Putin's puppet! Scholz crippling to Russian pressure as he fails to slap down sanctions

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German Foreign Affairs Committee Chairman Michael Roth has demanded Mr Scholz take a tougher stance on Russia. He said that Germany should not rule out using the Nord Stream 2 pipeline as a means of political pressure against the Kremlin in case of further Russian aggression towards Ukraine.

Mr Roth told broadcaster ARD: “We are counting on a diplomatic-political solution, and the diplomatic toolbox also includes sanctions.

“If we should really come to sanctions, and I still hope we will be able to avoid that, then we cannot rule out in advance things that may be demanded by our partners in the European Union.”

​​Earlier this month, a ​ senior official from the Social Democratic Party (SPD) in Germany defended the controversial Nord Stream 2 pipeline, saying that it ​​should not be mixed up with political and human rights disputes with Russia over Ukraine.

Kevin Kühnert, the SPD new secretary-general warned that a potential attack by Russia, while unacceptable, should not be used domestically “to bury projects in this way that have always been a thorn in one’s side”.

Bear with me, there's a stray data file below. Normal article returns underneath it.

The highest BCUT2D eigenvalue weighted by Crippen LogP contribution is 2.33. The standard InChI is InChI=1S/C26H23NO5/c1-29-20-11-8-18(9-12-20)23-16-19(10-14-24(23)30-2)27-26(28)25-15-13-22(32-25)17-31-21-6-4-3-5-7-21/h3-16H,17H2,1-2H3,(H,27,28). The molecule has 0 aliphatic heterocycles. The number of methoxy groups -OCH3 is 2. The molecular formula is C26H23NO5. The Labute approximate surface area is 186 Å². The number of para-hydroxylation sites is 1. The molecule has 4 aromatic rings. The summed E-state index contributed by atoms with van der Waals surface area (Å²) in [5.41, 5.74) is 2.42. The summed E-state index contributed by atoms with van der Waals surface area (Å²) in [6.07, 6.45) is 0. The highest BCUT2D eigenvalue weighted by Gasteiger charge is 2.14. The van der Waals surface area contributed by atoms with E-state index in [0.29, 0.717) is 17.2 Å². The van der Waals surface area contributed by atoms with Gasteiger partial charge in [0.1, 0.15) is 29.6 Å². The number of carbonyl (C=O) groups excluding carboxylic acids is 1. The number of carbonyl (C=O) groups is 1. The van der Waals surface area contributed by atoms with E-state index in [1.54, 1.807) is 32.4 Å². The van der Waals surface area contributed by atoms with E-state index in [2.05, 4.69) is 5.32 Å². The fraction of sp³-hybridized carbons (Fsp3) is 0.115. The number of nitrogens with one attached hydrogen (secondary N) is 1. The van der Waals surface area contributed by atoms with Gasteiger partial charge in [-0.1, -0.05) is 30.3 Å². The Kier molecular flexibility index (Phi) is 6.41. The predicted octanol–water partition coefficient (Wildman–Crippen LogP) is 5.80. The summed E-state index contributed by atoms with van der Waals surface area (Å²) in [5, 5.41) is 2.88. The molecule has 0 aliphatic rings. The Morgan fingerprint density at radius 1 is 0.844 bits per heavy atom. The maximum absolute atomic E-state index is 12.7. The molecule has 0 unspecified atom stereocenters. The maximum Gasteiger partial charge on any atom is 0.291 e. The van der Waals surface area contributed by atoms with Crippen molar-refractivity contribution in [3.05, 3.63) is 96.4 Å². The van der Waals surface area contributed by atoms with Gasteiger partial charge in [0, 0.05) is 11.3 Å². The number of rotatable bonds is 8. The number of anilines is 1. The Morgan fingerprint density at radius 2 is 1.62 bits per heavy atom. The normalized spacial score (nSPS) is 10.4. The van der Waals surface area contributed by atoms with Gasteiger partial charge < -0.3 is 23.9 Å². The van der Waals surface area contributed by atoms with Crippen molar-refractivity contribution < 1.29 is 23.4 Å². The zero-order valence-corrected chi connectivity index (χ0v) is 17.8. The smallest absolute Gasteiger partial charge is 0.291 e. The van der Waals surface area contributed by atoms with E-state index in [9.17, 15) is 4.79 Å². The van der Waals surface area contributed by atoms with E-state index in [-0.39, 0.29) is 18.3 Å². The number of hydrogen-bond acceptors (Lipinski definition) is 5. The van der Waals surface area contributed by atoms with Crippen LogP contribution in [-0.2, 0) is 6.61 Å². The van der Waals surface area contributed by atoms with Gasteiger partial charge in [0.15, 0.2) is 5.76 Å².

This suggests that even if Russia were to invade Ukraine, Germany would be unwilling to impose sanctions on the Nord Stream 2 pipeline.

Russian President Vladimir Putin has increased pressure on Ukraine in the past year by stationing over 100,000 troops on the border of Ukraine, with experts fearing an invasion is likely to occur soon.

Germany has been criticised for relying too much on Russian gas, and also for installing the Nord Stream 2 pipeline, which experts fear will only increase Mr Putin’s grip on the region.

On Monday, Russia urged Germany and the EU to not “drag its feet” over the certification of the Nord Stream 2 pipeline, which has been suspended.

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Germany has continued to defend the development of the Nord Stream 2 pipeline, with German Chancellor Olaf Scholz describing it as an apolitical project saying: ​​”With regard to Nord Stream 2, it is a private-sector project.”

The Kremlin, meanwhile, denies any plans of aggression in Ukraine.

Throughout security talks in Geneva, Vienna and Brussels last week, Moscow insisted the threats were instead coming from Ukraine and NATO, criticising their strengthening of ties.

Russian Deputy Foreign Minister Sergei Ryabkov said: “For us, it’s absolutely mandatory to make sure that Ukraine never, never, ever becomes a member of NATO.”



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